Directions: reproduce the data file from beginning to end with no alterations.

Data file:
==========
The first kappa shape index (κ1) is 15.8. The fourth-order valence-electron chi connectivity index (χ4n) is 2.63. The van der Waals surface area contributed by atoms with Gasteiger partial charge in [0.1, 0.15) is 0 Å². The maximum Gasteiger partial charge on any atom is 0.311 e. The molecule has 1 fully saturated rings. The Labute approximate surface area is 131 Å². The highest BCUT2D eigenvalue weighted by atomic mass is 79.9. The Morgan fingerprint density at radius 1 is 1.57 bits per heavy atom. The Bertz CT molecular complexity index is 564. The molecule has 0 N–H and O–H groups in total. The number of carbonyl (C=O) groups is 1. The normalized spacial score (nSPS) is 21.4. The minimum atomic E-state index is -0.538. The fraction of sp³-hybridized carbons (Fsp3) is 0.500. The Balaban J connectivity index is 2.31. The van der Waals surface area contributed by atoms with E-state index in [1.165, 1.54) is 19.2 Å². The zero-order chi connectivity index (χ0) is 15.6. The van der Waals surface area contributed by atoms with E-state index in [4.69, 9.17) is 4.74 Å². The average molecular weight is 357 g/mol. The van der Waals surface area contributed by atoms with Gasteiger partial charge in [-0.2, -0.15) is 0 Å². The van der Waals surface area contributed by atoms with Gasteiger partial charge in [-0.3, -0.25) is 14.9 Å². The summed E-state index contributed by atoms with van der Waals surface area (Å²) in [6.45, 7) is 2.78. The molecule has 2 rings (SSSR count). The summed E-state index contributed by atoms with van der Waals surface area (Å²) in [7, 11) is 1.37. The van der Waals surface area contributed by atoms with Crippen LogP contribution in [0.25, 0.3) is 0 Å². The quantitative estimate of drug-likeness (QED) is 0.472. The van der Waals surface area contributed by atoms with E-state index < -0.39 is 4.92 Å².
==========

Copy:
The first kappa shape index (κ1) is 15.8. The fourth-order valence-electron chi connectivity index (χ4n) is 2.63. The van der Waals surface area contributed by atoms with Gasteiger partial charge in [0.1, 0.15) is 0 Å². The maximum Gasteiger partial charge on any atom is 0.311 e. The molecule has 1 fully saturated rings. The Labute approximate surface area is 131 Å². The highest BCUT2D eigenvalue weighted by atomic mass is 79.9. The Morgan fingerprint density at radius 1 is 1.57 bits per heavy atom. The Bertz CT molecular complexity index is 564. The molecule has 0 N–H and O–H groups in total. The number of carbonyl (C=O) groups is 1. The normalized spacial score (nSPS) is 21.4. The minimum atomic E-state index is -0.538. The fraction of sp³-hybridized carbons (Fsp3) is 0.500. The Balaban J connectivity index is 2.31. The van der Waals surface area contributed by atoms with E-state index in [1.165, 1.54) is 19.2 Å². The zero-order chi connectivity index (χ0) is 15.6. The van der Waals surface area contributed by atoms with E-state index in [4.69, 9.17) is 4.74 Å². The average molecular weight is 357 g/mol. The van der Waals surface area contributed by atoms with Gasteiger partial charge in [-0.2, -0.15) is 0 Å². The van der Waals surface area contributed by atoms with Gasteiger partial charge in [-0.3, -0.25) is 14.9 Å². The summed E-state index contributed by atoms with van der Waals surface area (Å²) in [6.45, 7) is 2.78. The molecule has 2 rings (SSSR count). The summed E-state index contributed by atoms with van der Waals surface area (Å²) in [7, 11) is 1.37. The van der Waals surface area contributed by atoms with Crippen LogP contribution in [0.25, 0.3) is 0 Å². The quantitative estimate of drug-likeness (QED) is 0.472. The van der Waals surface area contributed by atoms with E-state index < -0.39 is 4.92 Å².